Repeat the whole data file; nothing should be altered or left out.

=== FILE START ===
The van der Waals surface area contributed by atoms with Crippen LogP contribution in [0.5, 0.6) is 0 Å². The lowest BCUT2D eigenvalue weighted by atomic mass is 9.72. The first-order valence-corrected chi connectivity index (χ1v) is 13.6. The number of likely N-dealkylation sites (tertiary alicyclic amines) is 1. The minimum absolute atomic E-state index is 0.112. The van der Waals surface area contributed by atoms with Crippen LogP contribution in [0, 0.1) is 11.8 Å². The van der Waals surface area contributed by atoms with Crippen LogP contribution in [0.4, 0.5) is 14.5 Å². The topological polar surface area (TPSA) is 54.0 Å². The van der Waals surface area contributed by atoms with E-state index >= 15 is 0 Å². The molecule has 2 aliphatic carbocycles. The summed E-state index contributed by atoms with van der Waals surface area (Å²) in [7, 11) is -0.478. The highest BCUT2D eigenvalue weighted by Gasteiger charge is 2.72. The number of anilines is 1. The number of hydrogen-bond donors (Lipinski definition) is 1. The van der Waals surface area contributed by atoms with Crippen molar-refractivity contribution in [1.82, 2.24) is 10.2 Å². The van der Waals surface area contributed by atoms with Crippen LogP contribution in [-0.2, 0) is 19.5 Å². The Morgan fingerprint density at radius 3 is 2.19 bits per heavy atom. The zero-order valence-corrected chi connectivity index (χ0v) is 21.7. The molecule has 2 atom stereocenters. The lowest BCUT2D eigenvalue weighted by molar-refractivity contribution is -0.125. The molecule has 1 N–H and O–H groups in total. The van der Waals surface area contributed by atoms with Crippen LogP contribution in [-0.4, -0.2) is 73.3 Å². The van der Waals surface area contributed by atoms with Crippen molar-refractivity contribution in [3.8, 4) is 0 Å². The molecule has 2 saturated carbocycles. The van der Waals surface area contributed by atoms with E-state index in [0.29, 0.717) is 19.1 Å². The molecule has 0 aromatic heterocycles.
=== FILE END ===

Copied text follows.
The van der Waals surface area contributed by atoms with Crippen LogP contribution in [0.5, 0.6) is 0 Å². The lowest BCUT2D eigenvalue weighted by atomic mass is 9.72. The first-order valence-corrected chi connectivity index (χ1v) is 13.6. The number of likely N-dealkylation sites (tertiary alicyclic amines) is 1. The minimum absolute atomic E-state index is 0.112. The van der Waals surface area contributed by atoms with Crippen LogP contribution in [0, 0.1) is 11.8 Å². The van der Waals surface area contributed by atoms with Crippen LogP contribution in [0.4, 0.5) is 14.5 Å². The topological polar surface area (TPSA) is 54.0 Å². The van der Waals surface area contributed by atoms with E-state index >= 15 is 0 Å². The molecule has 2 aliphatic carbocycles. The summed E-state index contributed by atoms with van der Waals surface area (Å²) in [7, 11) is -0.478. The highest BCUT2D eigenvalue weighted by Gasteiger charge is 2.72. The number of anilines is 1. The number of hydrogen-bond donors (Lipinski definition) is 1. The van der Waals surface area contributed by atoms with Crippen molar-refractivity contribution in [1.82, 2.24) is 10.2 Å². The van der Waals surface area contributed by atoms with Crippen LogP contribution in [-0.2, 0) is 19.5 Å². The Morgan fingerprint density at radius 3 is 2.19 bits per heavy atom. The zero-order valence-corrected chi connectivity index (χ0v) is 21.7. The molecule has 2 atom stereocenters. The lowest BCUT2D eigenvalue weighted by molar-refractivity contribution is -0.125. The molecule has 1 N–H and O–H groups in total. The van der Waals surface area contributed by atoms with Crippen LogP contribution in [-0.4, -0.2) is 73.3 Å². The van der Waals surface area contributed by atoms with Crippen molar-refractivity contribution in [3.8, 4) is 0 Å². The molecule has 2 saturated carbocycles. The van der Waals surface area contributed by atoms with E-state index in [0.29, 0.717) is 19.1 Å². The molecule has 0 aromatic heterocycles.